Mathematics, Statistics, and Computer Science
axiomatic set theory, logic, proof, algebra, functions
As a general ﬁeld of study, logic isn’t really a branch of mathematics. It deals with conse-quential reasoning, something we do in all areas of our lives. It enters into daily conversation (“How can you believe that? Don’t you know that . . . ?”) and cooking decisions (“To modify this recipe to feed four instead of six, I need to . . . ”) as well as academic studies (“If poverty is a factor in systemic educational failure, then we should . . . ”). Any time we draw a necessary conclusion from something we already know, logical processes come into play.
So mathematics and computer science cannot lay exclusive claim to logic. Nonetheless, deductive reasoning is a crucial ingredient in all quantitative sciences. Moreover, mathematics and logic have had an ongoing intimate relationship since ancient times, and computer science has been closely allied with logic since it began in earnest in the twentieth century. In fact, the connections have become so close over the last century that portions of logic are diﬃcult to distinguish from mathematics, and computer science sometimes seems like applied logic. So it makes sense for us to spend some time here with logic, regardless of how it is classiﬁed.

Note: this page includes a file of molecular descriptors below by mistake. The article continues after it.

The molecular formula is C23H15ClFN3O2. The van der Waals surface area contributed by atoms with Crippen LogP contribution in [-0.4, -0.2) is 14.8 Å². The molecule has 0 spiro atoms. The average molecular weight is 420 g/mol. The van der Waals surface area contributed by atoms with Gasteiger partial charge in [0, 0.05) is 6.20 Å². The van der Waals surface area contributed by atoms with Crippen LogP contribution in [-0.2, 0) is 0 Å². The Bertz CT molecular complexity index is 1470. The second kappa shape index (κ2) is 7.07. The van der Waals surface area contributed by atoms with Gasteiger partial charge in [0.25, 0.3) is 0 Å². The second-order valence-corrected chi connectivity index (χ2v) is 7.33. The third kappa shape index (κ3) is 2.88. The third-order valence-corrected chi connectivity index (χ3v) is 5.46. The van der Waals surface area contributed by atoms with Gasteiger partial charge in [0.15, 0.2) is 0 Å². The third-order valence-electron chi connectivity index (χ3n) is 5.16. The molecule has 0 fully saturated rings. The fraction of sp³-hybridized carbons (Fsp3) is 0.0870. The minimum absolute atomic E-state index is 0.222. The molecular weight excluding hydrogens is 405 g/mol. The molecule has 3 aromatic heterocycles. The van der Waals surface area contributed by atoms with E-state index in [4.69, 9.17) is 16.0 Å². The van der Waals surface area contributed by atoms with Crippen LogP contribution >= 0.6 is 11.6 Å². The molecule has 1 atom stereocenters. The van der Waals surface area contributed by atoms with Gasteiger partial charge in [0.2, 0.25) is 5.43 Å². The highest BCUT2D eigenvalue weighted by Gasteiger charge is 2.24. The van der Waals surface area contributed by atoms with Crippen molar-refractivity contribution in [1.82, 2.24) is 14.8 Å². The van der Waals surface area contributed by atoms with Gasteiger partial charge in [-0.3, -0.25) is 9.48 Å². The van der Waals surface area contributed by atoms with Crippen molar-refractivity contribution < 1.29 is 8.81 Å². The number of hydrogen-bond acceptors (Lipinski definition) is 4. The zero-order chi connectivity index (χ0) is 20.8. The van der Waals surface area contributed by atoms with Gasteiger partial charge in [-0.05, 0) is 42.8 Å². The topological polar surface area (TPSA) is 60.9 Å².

In this ﬁrst section, we’ll begin putting this mathematics-logic-computer science nexus into historical perspective, and then we’ll discuss what sorts of things we can expect from logic for our study of discrete mathematics. In the process we’ll introduce some key notions that will be developed in more detail later in the book.
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Jongsma, Calvin, "Discrete Mathematics: Chapter 1, Sentential Logic" (2016). Faculty Work Comprehensive List. 433.